(4) First offenses–DWAI. (a) Except as otherwise provided in subsections (5) and (6) of this section, a person who is convicted of DWAI shall be punished by:

(I) Imprisonment in the county jail for at least two days but no more than one hundred eighty days, the minimum period of which shall be mandatory; except that the court may suspend the mandatory minimum period if, as a condition of the suspended sentence, the offender undergoes a presentence or postsentence alcohol and drug evaluation and satisfactorily completes and meets all financial obligations of a level I or level II program as is determined to be appropriate by the alcohol and drug evaluation that is required pursuant to section 42-4-1301.3 ; and

(II) A fine of at least two hundred dollars but no more than five hundred dollars, and the court shall have discretion to suspend the fine; and

(III) At least twenty-four hours but no more than forty-eight hours of useful public service, and the court shall not have discretion to suspend the mandatory minimum period of performance of such service.

(b) Notwithstanding the provisions of subparagraph (I) of paragraph (a) of this subsection (4), and except as described in paragraphs (a) and (b) of subsection (5) and paragraph (a) of subsection (6) of this section, a person who is convicted of DWAI when the person’s BAC was 0.20 or more at the time of driving or within two hours after driving shall be punished by imprisonment in the county jail for at least ten days but not more than one year; except that the court shall have the discretion to employ the sentencing alternatives described in section 18-1.3-106, C.R.S .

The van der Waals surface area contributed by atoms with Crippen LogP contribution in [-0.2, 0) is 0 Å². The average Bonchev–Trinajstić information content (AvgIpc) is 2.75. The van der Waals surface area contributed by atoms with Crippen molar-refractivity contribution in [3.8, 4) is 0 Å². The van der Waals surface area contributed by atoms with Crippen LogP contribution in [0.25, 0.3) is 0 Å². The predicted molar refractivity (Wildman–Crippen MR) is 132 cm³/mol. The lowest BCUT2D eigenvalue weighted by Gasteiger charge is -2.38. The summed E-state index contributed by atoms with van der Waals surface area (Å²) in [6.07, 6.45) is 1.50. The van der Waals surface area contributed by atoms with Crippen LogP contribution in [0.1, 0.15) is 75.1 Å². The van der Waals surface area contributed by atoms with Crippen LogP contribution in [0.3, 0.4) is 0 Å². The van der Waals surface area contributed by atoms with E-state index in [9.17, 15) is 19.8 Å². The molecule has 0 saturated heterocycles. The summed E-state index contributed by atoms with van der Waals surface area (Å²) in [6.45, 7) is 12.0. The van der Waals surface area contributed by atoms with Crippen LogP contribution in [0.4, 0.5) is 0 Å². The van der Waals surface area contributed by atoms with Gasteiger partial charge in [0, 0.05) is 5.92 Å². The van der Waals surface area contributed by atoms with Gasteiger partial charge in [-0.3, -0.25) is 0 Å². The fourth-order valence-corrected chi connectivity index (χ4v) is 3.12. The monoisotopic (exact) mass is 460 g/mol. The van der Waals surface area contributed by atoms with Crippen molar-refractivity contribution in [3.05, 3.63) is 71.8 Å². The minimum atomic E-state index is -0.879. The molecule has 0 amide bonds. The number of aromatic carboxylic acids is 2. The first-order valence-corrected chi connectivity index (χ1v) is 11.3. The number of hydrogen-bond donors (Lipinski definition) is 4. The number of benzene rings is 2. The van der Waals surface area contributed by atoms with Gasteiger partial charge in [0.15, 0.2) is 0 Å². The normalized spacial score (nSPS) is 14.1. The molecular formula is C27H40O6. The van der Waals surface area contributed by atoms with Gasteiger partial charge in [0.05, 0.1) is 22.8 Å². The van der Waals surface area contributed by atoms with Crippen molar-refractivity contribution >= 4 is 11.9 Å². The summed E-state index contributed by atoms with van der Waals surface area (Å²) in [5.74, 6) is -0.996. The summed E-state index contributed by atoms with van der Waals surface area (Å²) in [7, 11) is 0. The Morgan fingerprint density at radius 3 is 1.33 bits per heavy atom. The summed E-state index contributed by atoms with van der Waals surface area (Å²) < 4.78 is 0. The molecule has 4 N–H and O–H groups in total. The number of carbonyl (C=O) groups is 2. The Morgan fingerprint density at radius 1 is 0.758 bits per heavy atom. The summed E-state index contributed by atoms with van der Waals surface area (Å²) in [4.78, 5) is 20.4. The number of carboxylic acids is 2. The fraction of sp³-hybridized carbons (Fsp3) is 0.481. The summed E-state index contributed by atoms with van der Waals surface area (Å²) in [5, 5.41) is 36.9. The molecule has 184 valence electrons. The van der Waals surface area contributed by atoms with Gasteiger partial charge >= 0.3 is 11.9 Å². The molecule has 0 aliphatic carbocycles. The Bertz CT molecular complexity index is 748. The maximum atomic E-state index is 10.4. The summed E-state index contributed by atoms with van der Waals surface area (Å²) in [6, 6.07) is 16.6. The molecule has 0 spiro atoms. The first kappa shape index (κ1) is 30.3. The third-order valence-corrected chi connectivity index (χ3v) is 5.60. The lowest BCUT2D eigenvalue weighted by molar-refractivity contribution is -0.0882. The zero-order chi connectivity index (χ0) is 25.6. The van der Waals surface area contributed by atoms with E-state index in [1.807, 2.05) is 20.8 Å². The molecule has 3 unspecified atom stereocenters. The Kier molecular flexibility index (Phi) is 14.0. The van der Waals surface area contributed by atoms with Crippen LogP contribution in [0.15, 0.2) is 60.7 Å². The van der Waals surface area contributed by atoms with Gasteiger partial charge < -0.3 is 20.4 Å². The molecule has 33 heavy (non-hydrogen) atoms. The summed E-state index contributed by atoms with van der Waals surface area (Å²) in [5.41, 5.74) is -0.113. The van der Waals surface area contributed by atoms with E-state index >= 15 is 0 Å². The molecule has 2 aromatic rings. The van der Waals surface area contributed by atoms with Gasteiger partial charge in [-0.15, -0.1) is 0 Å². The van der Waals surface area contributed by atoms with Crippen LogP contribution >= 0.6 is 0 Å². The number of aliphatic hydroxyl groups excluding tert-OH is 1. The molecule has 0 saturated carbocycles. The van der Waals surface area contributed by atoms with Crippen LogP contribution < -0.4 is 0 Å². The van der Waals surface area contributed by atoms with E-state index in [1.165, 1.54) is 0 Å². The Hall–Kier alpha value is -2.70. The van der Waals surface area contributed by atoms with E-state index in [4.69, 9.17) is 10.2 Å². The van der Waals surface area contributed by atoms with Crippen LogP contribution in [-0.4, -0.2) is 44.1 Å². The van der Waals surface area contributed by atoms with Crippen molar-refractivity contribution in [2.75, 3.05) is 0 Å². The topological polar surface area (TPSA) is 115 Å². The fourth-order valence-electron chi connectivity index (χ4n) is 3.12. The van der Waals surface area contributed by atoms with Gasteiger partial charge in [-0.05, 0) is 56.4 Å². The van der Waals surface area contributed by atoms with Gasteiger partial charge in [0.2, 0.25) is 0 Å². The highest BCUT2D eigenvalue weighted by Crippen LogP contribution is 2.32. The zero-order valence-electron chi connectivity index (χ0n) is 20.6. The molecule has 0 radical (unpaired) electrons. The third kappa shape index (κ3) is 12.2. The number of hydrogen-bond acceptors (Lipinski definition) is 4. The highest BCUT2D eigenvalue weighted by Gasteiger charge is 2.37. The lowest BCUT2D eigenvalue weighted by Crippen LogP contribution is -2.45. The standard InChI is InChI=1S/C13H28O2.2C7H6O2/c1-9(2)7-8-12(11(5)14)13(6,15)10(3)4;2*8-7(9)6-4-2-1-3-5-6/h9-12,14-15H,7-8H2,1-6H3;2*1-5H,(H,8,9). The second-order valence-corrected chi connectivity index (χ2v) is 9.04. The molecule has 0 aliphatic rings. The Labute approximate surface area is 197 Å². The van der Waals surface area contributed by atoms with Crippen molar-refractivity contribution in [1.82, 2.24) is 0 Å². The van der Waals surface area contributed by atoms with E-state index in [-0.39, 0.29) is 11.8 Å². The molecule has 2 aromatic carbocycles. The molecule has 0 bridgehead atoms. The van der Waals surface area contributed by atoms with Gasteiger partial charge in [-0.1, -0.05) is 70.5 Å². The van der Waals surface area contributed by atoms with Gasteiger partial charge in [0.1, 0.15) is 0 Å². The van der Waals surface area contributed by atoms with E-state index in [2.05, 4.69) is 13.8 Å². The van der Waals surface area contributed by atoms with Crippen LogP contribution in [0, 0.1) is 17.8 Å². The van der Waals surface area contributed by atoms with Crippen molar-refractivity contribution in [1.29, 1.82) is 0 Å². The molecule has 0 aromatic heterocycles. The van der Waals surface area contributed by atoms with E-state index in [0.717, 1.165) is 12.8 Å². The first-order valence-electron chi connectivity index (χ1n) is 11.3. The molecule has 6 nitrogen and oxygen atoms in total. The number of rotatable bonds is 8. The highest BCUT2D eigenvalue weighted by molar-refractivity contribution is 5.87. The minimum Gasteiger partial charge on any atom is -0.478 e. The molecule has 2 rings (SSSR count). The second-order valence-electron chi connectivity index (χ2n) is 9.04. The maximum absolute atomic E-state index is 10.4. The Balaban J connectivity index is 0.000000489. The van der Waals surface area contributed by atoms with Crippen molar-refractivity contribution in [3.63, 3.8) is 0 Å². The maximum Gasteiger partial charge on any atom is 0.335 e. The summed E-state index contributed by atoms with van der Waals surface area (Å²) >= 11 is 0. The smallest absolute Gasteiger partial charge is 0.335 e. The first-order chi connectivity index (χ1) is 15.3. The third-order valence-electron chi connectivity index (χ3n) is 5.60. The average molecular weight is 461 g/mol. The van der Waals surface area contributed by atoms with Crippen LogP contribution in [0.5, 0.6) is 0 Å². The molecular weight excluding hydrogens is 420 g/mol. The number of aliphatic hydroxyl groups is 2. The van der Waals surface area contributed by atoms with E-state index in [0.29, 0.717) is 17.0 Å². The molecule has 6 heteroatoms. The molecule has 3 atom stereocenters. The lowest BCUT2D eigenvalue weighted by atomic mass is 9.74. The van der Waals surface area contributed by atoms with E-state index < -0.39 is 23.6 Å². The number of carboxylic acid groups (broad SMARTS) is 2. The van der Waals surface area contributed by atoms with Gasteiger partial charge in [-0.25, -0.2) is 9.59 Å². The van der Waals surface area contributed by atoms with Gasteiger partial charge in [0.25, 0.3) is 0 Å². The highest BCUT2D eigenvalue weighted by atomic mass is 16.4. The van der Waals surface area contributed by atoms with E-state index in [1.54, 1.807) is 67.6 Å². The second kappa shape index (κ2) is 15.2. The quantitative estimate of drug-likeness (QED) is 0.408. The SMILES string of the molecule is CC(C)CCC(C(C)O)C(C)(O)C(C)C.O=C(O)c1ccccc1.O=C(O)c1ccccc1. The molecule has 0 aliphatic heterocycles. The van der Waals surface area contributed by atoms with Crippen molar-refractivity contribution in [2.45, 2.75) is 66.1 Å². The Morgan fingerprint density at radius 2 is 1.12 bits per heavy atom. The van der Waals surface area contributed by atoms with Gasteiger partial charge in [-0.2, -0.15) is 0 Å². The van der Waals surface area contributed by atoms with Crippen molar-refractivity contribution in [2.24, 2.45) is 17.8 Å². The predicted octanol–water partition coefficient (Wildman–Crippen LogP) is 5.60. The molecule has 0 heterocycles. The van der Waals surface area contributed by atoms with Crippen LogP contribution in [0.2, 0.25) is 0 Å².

(c) In addition to any penalty described in paragraph (a) of this subsection (4), the court may impose a period of probation that shall not exceed two years, which probation may include any conditions permitted by law.

 

 

(5) Second offenses. (a) Except as otherwise provided in subsection (6) of this section, a person who is convicted of DUI, DUI per se, or DWAI who, at the time of sentencing, has a prior conviction of DUI, DUI per se, DWAI, vehicular homicide pursuant to section 18-3-106(1)(b), C.R.S ., vehicular assault pursuant to section 18-3-205(1)(b), C.R.S ., aggravated driving with a revoked license pursuant to section 42-2-206(1)(b)(I)(A) or (1)(b)(I)(B) , as that crime existed before August 5, 2015, or driving while the person’s driver’s license was under restraint pursuant to section 42-2-138(1)(d) , shall be punished by:

(I) Imprisonment in the county jail for at least ten consecutive days but no more than one year; except that the court shall have discretion to employ the sentencing alternatives described in section 18-1.3-106, C.R.S . During the mandatory ten-day period of imprisonment, the person shall not be eligible for earned time or good time pursuant to section 17-26-109, C.R.S ., or for trusty prisoner status pursuant to section 17-26-115, C.R.S .; except that the person shall receive credit for any time that he or she served in custody for the violation prior to his or her conviction.

(II) A fine of at least six hundred dollars but no more than one thousand five hundred dollars, and the court shall have discretion to suspend the fine;

(III) At least forty-eight hours but no more than one hundred twenty hours of useful public service, and the court shall not have discretion to suspend the mandatory minimum period of performance of the service; and